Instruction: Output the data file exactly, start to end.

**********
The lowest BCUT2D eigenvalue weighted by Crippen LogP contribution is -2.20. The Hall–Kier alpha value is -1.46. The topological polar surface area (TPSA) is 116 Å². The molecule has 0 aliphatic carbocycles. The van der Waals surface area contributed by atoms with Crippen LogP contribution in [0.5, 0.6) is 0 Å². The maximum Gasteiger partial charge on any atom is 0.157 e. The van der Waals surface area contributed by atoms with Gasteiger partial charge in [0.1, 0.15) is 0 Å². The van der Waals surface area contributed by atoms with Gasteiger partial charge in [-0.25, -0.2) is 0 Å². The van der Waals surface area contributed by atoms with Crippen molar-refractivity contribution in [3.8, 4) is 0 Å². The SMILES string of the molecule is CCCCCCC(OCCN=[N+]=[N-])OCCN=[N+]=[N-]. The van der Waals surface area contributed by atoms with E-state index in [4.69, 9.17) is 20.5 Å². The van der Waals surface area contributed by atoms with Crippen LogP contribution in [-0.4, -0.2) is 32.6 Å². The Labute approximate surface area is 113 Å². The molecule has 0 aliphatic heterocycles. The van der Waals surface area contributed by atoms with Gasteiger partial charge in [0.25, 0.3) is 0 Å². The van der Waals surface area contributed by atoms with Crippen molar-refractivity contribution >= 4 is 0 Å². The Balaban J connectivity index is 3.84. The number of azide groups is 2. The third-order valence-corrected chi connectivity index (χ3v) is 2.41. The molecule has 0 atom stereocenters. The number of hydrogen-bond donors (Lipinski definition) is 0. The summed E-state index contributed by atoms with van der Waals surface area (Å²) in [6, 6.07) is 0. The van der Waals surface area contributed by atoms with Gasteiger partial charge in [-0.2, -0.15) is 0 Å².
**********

The lowest BCUT2D eigenvalue weighted by Crippen LogP contribution is -2.20. The Hall–Kier alpha value is -1.46. The topological polar surface area (TPSA) is 116 Å². The molecule has 0 aliphatic carbocycles. The van der Waals surface area contributed by atoms with Crippen LogP contribution in [0.5, 0.6) is 0 Å². The maximum Gasteiger partial charge on any atom is 0.157 e. The van der Waals surface area contributed by atoms with Gasteiger partial charge in [0.1, 0.15) is 0 Å². The van der Waals surface area contributed by atoms with Gasteiger partial charge in [-0.25, -0.2) is 0 Å². The van der Waals surface area contributed by atoms with Crippen molar-refractivity contribution in [3.8, 4) is 0 Å². The SMILES string of the molecule is CCCCCCC(OCCN=[N+]=[N-])OCCN=[N+]=[N-]. The van der Waals surface area contributed by atoms with E-state index in [4.69, 9.17) is 20.5 Å². The van der Waals surface area contributed by atoms with Crippen LogP contribution in [-0.4, -0.2) is 32.6 Å². The Labute approximate surface area is 113 Å². The molecule has 0 aliphatic heterocycles. The van der Waals surface area contributed by atoms with Gasteiger partial charge in [0.25, 0.3) is 0 Å². The van der Waals surface area contributed by atoms with Crippen molar-refractivity contribution >= 4 is 0 Å². The Balaban J connectivity index is 3.84. The number of azide groups is 2. The third-order valence-corrected chi connectivity index (χ3v) is 2.41. The molecule has 0 atom stereocenters. The number of hydrogen-bond donors (Lipinski definition) is 0. The summed E-state index contributed by atoms with van der Waals surface area (Å²) in [6, 6.07) is 0. The van der Waals surface area contributed by atoms with Gasteiger partial charge in [-0.2, -0.15) is 0 Å².